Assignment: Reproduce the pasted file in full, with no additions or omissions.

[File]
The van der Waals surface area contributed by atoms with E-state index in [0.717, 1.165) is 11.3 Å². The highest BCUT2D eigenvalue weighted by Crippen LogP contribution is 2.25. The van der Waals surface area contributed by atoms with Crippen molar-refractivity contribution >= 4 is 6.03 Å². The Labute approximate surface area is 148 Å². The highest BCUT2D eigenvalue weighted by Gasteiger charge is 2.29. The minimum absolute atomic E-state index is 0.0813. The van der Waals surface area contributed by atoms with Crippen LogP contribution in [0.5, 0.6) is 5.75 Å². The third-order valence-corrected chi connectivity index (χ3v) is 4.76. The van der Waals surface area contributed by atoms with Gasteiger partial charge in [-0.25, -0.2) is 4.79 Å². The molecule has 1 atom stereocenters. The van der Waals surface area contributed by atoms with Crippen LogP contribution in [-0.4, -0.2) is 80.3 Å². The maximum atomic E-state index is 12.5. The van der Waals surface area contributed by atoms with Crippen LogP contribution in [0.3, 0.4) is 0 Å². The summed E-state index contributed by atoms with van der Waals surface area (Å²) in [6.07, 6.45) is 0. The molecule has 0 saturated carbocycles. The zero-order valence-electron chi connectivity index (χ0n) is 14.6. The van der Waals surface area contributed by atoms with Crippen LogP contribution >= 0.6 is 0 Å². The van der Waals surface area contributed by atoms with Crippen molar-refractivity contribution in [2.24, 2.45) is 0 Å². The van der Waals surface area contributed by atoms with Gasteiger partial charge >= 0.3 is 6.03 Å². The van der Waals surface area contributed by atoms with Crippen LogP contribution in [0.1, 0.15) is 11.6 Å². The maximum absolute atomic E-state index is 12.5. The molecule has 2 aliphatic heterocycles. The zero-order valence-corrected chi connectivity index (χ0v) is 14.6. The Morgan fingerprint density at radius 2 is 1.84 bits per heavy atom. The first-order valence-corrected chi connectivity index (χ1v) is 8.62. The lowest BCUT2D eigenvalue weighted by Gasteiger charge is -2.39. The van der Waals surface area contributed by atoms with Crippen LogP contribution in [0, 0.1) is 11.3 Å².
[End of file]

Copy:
The van der Waals surface area contributed by atoms with E-state index in [0.717, 1.165) is 11.3 Å². The highest BCUT2D eigenvalue weighted by Crippen LogP contribution is 2.25. The van der Waals surface area contributed by atoms with Crippen molar-refractivity contribution >= 4 is 6.03 Å². The Labute approximate surface area is 148 Å². The highest BCUT2D eigenvalue weighted by Gasteiger charge is 2.29. The minimum absolute atomic E-state index is 0.0813. The van der Waals surface area contributed by atoms with Crippen LogP contribution in [0.5, 0.6) is 5.75 Å². The third-order valence-corrected chi connectivity index (χ3v) is 4.76. The van der Waals surface area contributed by atoms with Gasteiger partial charge in [-0.25, -0.2) is 4.79 Å². The molecule has 1 atom stereocenters. The van der Waals surface area contributed by atoms with Crippen LogP contribution in [-0.4, -0.2) is 80.3 Å². The maximum atomic E-state index is 12.5. The van der Waals surface area contributed by atoms with Crippen LogP contribution in [0.3, 0.4) is 0 Å². The summed E-state index contributed by atoms with van der Waals surface area (Å²) in [6.07, 6.45) is 0. The molecule has 0 saturated carbocycles. The zero-order valence-electron chi connectivity index (χ0n) is 14.6. The van der Waals surface area contributed by atoms with Crippen LogP contribution >= 0.6 is 0 Å². The van der Waals surface area contributed by atoms with Crippen molar-refractivity contribution in [2.24, 2.45) is 0 Å². The van der Waals surface area contributed by atoms with Gasteiger partial charge >= 0.3 is 6.03 Å². The van der Waals surface area contributed by atoms with Crippen LogP contribution in [0.1, 0.15) is 11.6 Å². The maximum absolute atomic E-state index is 12.5. The molecule has 2 aliphatic heterocycles. The zero-order valence-corrected chi connectivity index (χ0v) is 14.6. The Morgan fingerprint density at radius 2 is 1.84 bits per heavy atom. The first-order valence-corrected chi connectivity index (χ1v) is 8.62. The lowest BCUT2D eigenvalue weighted by Gasteiger charge is -2.39. The van der Waals surface area contributed by atoms with Crippen LogP contribution in [0, 0.1) is 11.3 Å².